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The underlying goal of economic development is to improve the welfare of disadvantaged people. The individual is the ultimate target of development efforts, be they undertaken at the household, community, or national level. A successful programme or policy improves human welfare. It benefits the intended target group and achieves the desired result without any unforeseen negative side-effects on other groups. Understanding current patterns of resource distribution and the factors which determine them is necessary in order to design programmes, effectively, as new projects or policies may alter the determining factors and thereby change the patterns of allocation.

The effects of projects on intra-household dynamics may be subtle and complex, but they are absolutely central to the successful outcome, and even to the successful implementation of development interventions. This is because development projects are based on certain assumptions about how households will behave in the face of the change they intend to bring about.

For example, a new technology which increases productivity may change the value of an individual's time, with consequences for the time spent on other tasks he or she performs. An immunization programme which alters the probabilities of child survival may change the strategies by which households decide to invest in certain children. A paved road may open new opportunities for wage employment, altering the opportunity cost of time devoted to unpaid household production.

Understanding intra-household decision-making is important in order to predict who in the household is likely to gain and lose (in both the short and long run) as a result of an intervention. Projects which place unacceptable burdens on some individuals without compensation may find themselves compromised by lack of participation. Projects which attempt to target consumption goods to particular household members often find that the household's own preferences in allocation supersede those of the programme planners.

The papers in this volume describe the wide variety of linkages between programme interventions and individual outcomes. They spell out a set of issues which, in turn, suggest the need for obtaining information on some specific variables, including house hold composition, income and assets, task allocation and time use, and individual consumption and welfare. Neither income, capital, nor the time of given members is necessarily interchangeable with that of other household members, so that these variables need to be measured for each individual.

The papers discuss alternative approaches to collecting data on the internal processes by which households allocate resources and responsibilities among their members. The authors make it clear that both information gleaned from secondary sources and primary data obtained using a wide range of qualitative and quantitative methods are needed to investigate intra-household processes. None of these methods is novel, although their application to household dynamics is relatively untried. The important message is that the combination of methods is stronger than any single methodological approach, because analysis of the household draws on the concepts of a variety of disciplines.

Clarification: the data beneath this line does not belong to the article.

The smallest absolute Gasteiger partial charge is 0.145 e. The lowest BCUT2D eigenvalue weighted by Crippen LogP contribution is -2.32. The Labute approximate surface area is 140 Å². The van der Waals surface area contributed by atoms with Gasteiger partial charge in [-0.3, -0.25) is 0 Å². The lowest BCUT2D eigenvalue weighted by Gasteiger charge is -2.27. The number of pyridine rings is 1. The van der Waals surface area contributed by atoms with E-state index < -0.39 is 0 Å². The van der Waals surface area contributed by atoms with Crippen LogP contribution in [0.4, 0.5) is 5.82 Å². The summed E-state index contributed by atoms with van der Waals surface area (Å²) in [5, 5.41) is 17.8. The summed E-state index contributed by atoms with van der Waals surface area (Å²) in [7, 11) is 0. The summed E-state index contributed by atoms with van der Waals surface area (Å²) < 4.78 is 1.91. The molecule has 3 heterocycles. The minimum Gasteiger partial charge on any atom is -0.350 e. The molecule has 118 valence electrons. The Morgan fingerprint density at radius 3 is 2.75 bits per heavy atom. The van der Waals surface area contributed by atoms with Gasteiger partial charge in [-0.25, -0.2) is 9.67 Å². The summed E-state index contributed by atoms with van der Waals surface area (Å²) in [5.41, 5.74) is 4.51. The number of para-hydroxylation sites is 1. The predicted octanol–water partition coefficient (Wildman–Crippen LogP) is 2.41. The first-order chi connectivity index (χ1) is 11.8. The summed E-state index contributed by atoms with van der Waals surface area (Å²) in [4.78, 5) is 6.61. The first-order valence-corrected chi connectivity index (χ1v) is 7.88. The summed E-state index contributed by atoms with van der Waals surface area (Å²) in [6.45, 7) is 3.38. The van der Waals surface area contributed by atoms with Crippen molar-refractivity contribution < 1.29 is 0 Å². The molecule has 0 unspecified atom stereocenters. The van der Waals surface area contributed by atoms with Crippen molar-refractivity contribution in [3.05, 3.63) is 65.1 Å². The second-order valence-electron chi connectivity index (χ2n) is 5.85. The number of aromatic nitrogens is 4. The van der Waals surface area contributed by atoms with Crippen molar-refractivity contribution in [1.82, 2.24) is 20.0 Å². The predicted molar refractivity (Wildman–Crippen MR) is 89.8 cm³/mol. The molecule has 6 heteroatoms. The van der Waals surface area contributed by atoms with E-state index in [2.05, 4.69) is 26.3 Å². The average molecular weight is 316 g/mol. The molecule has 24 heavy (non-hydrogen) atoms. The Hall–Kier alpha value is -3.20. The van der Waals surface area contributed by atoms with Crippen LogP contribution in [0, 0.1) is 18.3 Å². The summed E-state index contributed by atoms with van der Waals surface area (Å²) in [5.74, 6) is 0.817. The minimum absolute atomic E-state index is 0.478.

Many measurement problems have not been satisfactorily resolved. The household and its internal dynamics have only relatively recently become a focus for research, and one result of this work has been to identify new areas of investigation, requiring the development of new measurement techniques.

The search for inexpensive and quick methods of measurement has not always been successful, and in many cases short-cuts simply cannot be taken. Collecting data on individuals is necessarily more time-consuming than collecting aggregate data. It makes sense to seek proxy variables and easily accessible indicators for some of the more difficult-to-measure concepts in household-level studies, but it will not always be possible to find them.

These papers taken together clearly demonstrate that information on intra-household allocation and its determinants is central to effective development planning. Including this level of analysis in the planning process certainly requires more resources, both in time and money. But the return on these additional costs should be more than compensated by the greater likelihood of project success.




These tables present, in summary form, an approach for incorporating intra-household analysis into development planning. They are taken from a methodological guideline prepared for the United States Agency for International Development and other donor agencies which implement development projects abroad. The guideline, Incorporating the Intrahousehold Dimension into Development Projects: A Guide (Rogers, 1988), can be obtained from USAID/Bureau of Policy and Program Coordination/ Human Resources Division, in Washington, D.C.

The papers in this volume underscore the importance of including intra-household issues in the design, monitoring, and assessment of projects and programmes, The tables include a list of key variables, methods of measurement, and the comparative advantages of various approaches, as they pertain to each stage of project implementation.